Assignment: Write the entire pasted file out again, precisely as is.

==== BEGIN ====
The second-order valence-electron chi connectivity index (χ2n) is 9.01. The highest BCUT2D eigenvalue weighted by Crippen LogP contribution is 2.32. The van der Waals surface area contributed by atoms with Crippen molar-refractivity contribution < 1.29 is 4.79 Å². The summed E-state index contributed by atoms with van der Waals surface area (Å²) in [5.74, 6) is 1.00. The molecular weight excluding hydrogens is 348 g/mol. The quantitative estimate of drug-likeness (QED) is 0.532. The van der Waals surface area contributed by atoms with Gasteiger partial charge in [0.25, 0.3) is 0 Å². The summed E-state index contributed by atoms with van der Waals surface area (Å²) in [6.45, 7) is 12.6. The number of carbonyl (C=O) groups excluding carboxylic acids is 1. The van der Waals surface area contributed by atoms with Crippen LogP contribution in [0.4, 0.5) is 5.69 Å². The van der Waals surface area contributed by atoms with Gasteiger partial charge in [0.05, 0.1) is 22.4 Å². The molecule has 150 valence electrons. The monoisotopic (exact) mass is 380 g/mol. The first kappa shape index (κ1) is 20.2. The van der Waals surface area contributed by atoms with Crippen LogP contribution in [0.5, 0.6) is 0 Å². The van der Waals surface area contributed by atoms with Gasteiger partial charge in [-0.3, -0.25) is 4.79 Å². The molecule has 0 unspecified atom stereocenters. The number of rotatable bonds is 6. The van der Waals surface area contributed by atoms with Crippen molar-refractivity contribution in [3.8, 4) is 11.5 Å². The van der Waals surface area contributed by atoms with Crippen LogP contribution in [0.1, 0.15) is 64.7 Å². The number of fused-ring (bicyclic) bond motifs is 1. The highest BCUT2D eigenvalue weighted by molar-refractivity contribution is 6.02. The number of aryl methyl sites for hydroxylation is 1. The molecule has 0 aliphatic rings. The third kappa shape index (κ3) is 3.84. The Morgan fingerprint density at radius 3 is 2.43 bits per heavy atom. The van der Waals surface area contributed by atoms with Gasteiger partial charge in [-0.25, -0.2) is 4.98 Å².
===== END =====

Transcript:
The second-order valence-electron chi connectivity index (χ2n) is 9.01. The highest BCUT2D eigenvalue weighted by Crippen LogP contribution is 2.32. The van der Waals surface area contributed by atoms with Crippen molar-refractivity contribution < 1.29 is 4.79 Å². The summed E-state index contributed by atoms with van der Waals surface area (Å²) in [5.74, 6) is 1.00. The molecular weight excluding hydrogens is 348 g/mol. The quantitative estimate of drug-likeness (QED) is 0.532. The van der Waals surface area contributed by atoms with Gasteiger partial charge in [0.25, 0.3) is 0 Å². The summed E-state index contributed by atoms with van der Waals surface area (Å²) in [6.45, 7) is 12.6. The number of carbonyl (C=O) groups excluding carboxylic acids is 1. The van der Waals surface area contributed by atoms with Crippen LogP contribution in [0.4, 0.5) is 5.69 Å². The van der Waals surface area contributed by atoms with Gasteiger partial charge in [0.05, 0.1) is 22.4 Å². The molecule has 150 valence electrons. The monoisotopic (exact) mass is 380 g/mol. The first kappa shape index (κ1) is 20.2. The van der Waals surface area contributed by atoms with Crippen LogP contribution in [0.5, 0.6) is 0 Å². The van der Waals surface area contributed by atoms with Gasteiger partial charge in [-0.3, -0.25) is 4.79 Å². The molecule has 0 unspecified atom stereocenters. The number of rotatable bonds is 6. The van der Waals surface area contributed by atoms with Crippen molar-refractivity contribution in [3.8, 4) is 11.5 Å². The van der Waals surface area contributed by atoms with Crippen LogP contribution in [0.1, 0.15) is 64.7 Å². The number of fused-ring (bicyclic) bond motifs is 1. The highest BCUT2D eigenvalue weighted by molar-refractivity contribution is 6.02. The number of aryl methyl sites for hydroxylation is 1. The molecule has 0 aliphatic rings. The third kappa shape index (κ3) is 3.84. The Morgan fingerprint density at radius 3 is 2.43 bits per heavy atom. The van der Waals surface area contributed by atoms with Gasteiger partial charge in [-0.25, -0.2) is 4.98 Å².